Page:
“I want to stay here,” Jean Wilford, a camp resident in his 20s, told Agence France Press. “I am young, I can fight against the rains. I don’t want to abandon the space where I live.” said.
Natacha Jean, who also refused to evacuate the camp, said, “We’re not leaving. No one can make us. We have been here for eight months, and we won’t abandon our tent. Where would we go? I have a child and I want to stay here.”
Others expressed resignation in the face of the coming storm, saying that there was nothing they could do to follow the government’s advice to protect themselves.
“We don’t have the means to leave or prepare for anything,” Aecene Guerrier, a 39-year-old resident of the Place St. Pierre camp on a suburban hillside in Port-au-Prince, told the Miami Herald.
“Everybody is living in the streets, so where do they expect us to go?” asked Chantal Jean, a resident of the Cite Soleil slum. She told the Herald. “I don’t have any family and friends to go to.”
The lack of preparation for such a storm is criminal. Haiti has a long history of devastation from hurricanes and tropical storms, and the catastrophic effects that they would have upon a population left in appalling conditions under makeshift tents and tarps were entirely foreseeable. Indeed, for the bulk of the country’s 10 million people, who live in extreme poverty, previous storms have proved deadly.
In 2008, a series of four storms claimed the lives of nearly 800 people, while leaving another 310 missing and 593 injured. The storms affected some 800,000 people and wiped out 70 percent of the country’s crops.
Four years earlier, Hurricane Jeanne unleashed heavy rains on the country’s northern mountains resulting in flooding that killed over 3,000 people, most of them in Gonaives, Haiti’s fourth-largest city.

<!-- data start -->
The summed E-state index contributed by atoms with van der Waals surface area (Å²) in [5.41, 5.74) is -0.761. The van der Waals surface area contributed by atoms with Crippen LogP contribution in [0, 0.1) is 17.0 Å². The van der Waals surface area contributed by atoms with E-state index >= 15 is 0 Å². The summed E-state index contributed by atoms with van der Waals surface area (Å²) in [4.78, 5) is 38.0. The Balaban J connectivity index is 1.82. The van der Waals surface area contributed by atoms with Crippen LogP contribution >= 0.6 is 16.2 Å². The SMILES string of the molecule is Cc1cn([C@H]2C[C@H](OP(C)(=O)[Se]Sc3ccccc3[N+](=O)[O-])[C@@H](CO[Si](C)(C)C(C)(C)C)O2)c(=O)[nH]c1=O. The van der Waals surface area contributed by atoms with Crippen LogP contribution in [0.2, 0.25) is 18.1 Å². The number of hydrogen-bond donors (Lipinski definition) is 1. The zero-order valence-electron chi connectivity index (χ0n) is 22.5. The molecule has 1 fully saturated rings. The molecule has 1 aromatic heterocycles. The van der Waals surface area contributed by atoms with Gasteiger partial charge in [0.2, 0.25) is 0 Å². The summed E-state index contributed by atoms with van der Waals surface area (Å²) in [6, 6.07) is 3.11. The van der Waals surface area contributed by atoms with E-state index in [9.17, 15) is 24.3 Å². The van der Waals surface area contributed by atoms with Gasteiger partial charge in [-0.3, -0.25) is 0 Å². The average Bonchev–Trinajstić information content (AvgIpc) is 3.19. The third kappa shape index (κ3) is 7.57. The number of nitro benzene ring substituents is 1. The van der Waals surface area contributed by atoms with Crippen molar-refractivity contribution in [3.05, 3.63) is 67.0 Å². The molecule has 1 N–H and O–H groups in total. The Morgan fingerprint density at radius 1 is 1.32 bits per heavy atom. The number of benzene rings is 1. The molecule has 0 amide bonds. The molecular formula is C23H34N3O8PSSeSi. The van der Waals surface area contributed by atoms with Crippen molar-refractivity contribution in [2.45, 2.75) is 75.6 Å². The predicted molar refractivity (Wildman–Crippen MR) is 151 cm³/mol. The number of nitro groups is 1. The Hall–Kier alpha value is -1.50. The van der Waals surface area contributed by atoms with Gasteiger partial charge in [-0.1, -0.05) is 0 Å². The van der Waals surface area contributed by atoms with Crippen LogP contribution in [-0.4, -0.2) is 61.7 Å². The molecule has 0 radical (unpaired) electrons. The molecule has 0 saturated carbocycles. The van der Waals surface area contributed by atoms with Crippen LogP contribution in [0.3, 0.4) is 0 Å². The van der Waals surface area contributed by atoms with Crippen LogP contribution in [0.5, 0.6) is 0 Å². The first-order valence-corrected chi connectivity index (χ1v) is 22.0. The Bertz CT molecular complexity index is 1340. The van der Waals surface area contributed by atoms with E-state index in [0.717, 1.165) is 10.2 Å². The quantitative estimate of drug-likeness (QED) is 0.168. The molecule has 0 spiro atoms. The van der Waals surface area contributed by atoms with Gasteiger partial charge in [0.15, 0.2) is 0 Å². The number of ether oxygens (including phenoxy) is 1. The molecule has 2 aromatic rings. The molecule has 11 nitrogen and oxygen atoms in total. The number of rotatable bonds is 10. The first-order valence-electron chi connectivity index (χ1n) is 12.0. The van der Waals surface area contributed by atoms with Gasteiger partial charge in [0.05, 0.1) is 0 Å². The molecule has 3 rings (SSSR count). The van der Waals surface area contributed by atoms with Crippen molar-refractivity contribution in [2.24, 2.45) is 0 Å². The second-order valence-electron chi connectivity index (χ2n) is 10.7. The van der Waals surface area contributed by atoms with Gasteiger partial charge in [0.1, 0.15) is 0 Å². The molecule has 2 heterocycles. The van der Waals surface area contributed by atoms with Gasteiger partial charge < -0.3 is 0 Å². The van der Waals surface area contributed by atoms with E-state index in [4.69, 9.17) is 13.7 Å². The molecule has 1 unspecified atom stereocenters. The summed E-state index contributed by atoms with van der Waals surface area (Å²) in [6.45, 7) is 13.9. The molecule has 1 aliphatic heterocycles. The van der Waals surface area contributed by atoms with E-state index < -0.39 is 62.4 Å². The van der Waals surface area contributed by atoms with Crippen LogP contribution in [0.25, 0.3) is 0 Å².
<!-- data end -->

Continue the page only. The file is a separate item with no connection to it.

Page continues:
The immense loss of life caused by these storms, like that caused by the earthquake 10 months ago, cannot be attributed merely to a “natural disaster,” but is the outcome of poverty and oppression bred by a century of US imperialist domination.
With other fuel supplies out of reach for most of the population, Haiti has depended upon charcoal from burned trees for at least 85 percent of its energy. The result has been a near total deforestation that has left the country’s mountains bare, turning heavy rainfall into devastating floods.
That over a million people have been left homeless and defenseless in the face such a calamity today is the result of the failure of Washington, other governments and the major international financial institutions to make any significant aid available to Haiti.
The Obama administration has yet to provide one cent of the $1.15 billion in reconstruction aid that Secretary of State Hillary Clinton pledged last March. Of the $5.3 billion pledged by all world governments for 2010-2011, less than 2 percent has actually reached Haiti.